One treatment strategy for patients with advanced head and neck cancer who prove to be highly sensitive to chemotherapy is to combine the modalities of polychemotherapy and conservation surgery 4 with the goal of avoiding radiation therapy. For those patients whose primary disease is classified as T2-3 (resectable), and who have a complete response following induction therapy, it is feasible to perform an organ preservation tumor nidusectomy at the primary site to verify that the clinical complete response is truly a pathological complete response. Similarly, the clinical complete response observed for the associated nodal disease, can be verified pathologically by performing a selective neck dissection without causing significant morbidity. Both tumor nidusectomy and selective neck dissection has been shown to be an effective adjuvant in this setting. Building on these observations, we conducted a novel protocol in patients with locally advanced head and neck cancer. Patients received induction chemotherapy and those that had a clinical complete response to induction chemotherapy were offered nidusectomy and neck node dissection. If a pathologic complete response was achieved, patients were then observed. Patients not achieving a clinical or pathologic complete response to induction therapy were treated with chemoradiation.

Materials and Methods

This was an open label, non-randomized, pilot study. After obtaining approval from the Springfield Committee for Research Involving Human Subjects (SCHRIS), we proceeded forward with this study. The study was also registered at clinicaltrials.gov and assigned a study number of NCT 01111942. Between May 2006 and May 2010, a total of 4 adult patients were enrolled in the study after obtaining written informed consent. Patients eligible for the study included those with biopsy proven, previously untreated, stage III-IV (T1, T2, T3) (N0-N2) squamous cell carcinoma of the oropharynx staged according to AJCC guidelines. Patients with T4 tumors or N3 neck disease were excluded as were patients with a prior history of malignancy, excluding basal and squamous cell carcinoma of the skin and carcinoma in situ of the cervix. The oropharynx subsite was selected for this trial as tumors in the region are very amenable to surgical access and potential nidusectomy.

Prior to chemotherapy, at the time of examination under anesthesia and panendoscopy, the interface between the soft tissue involvement of the tumor and the surrounding normal mucosa was tattooed with India ink. This served to mark the site of future nidusetomy. All subjects enrolled received induction chemotherapy with docetaxel, cisplatin, and 5-fluorouracil. Induction chemotherapy was given over 3 cycles, each cycle consisting of 21 days.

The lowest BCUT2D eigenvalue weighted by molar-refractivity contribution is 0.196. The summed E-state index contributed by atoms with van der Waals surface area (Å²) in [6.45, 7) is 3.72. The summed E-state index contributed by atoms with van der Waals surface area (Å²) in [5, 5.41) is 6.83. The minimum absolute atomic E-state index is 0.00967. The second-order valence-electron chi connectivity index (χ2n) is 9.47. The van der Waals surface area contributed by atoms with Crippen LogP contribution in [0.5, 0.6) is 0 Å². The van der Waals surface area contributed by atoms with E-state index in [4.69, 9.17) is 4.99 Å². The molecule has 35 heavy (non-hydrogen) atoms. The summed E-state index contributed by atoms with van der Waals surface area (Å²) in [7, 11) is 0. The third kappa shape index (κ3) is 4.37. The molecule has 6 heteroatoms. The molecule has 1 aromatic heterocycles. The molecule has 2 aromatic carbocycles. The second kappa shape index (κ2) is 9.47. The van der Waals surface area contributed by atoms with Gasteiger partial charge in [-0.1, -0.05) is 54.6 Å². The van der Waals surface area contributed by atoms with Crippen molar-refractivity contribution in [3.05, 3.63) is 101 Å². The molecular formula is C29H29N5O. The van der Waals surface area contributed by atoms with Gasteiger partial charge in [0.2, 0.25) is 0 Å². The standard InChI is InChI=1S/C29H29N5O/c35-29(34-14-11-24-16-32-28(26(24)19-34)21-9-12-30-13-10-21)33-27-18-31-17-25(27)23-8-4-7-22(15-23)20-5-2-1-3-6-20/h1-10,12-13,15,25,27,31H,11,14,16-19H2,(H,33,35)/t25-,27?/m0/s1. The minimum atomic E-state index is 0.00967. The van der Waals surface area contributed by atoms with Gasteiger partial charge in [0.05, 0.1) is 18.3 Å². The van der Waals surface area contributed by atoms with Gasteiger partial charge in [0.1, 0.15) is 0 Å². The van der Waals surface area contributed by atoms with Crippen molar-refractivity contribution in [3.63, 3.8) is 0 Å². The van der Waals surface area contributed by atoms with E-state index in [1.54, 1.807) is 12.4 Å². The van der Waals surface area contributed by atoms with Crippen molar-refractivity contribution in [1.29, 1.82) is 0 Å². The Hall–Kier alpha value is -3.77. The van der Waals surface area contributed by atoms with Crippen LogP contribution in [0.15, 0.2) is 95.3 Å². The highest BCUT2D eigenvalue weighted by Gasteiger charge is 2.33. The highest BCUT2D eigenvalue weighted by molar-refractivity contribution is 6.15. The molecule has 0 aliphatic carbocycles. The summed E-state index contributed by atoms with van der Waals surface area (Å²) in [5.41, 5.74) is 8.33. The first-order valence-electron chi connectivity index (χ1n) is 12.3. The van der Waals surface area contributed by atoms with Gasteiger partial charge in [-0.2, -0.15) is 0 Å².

Following induction triplet chemotherapy, subjects were restaged by physical examination and radiological imaging. If there was an unequivocal absence of evidence for residual disease (i.e. an apparent complete response), the subject underwent conservation surgery and neck node dissection under general anesthesia.

Using a transoral approach, the region that was previously involved by the primary tumor was excised. The amount of tissue removed was intended to be minimal and accessed directly without major exposure techniques. The intent of conservation surgery was to remove the residual abnormal (scar) tissue in the region originally occupied by the cancer rather than to perform an oncologic resection in which 1-2 cm margins around the tumor are included. The lymph node groups at risk were removed en bloc based on neck level or sublevel. For subjects with positive nodal disease prior to induction therapy, this included the neck level that was involved and at least one neck level distal to the pattern of flow for the lymphatic drainage. For subjects at risk for bilateral nodal involvement (base of tongue, posterior pharyngeal wall, and soft palate) the levels at risk were also removed. Post-surgery, patients were then carefully monitored for maintenance of disease remission.

All subjects with clinical or radiological evidence of persistent disease and who failed to achieve a clinical complete response to induction triplet chemotherapy as evidenced by physical examination and CT/PET scan subsequently underwent concomitant chemoradiation. Radiation therapy consisted of 6 conventional standard beam or IMRT to the involved areas according to NCCN guidelines at the discretion of the treating physician. Suggested total dosage was 5600 to 7000 Gy. Carboplatin was administered weekly during radiotherapy at an AUC dosage of 1.5.

Quality of life measurements were performed on all patients FACT H and N, UW-QOL,[10] and MDADI questionnaires. Subjects were followed for 24 months after cessation of study treatment, progression of disease with subsequent treatment with a non-study treatment, or until death.

The study protocol permitted enrollment to 10 patients of which at least 1 of the first five needed to achieve a complete clinical and pathologic response to induction TPF therapy in order to continue the study and enter 5 additional patients.

Results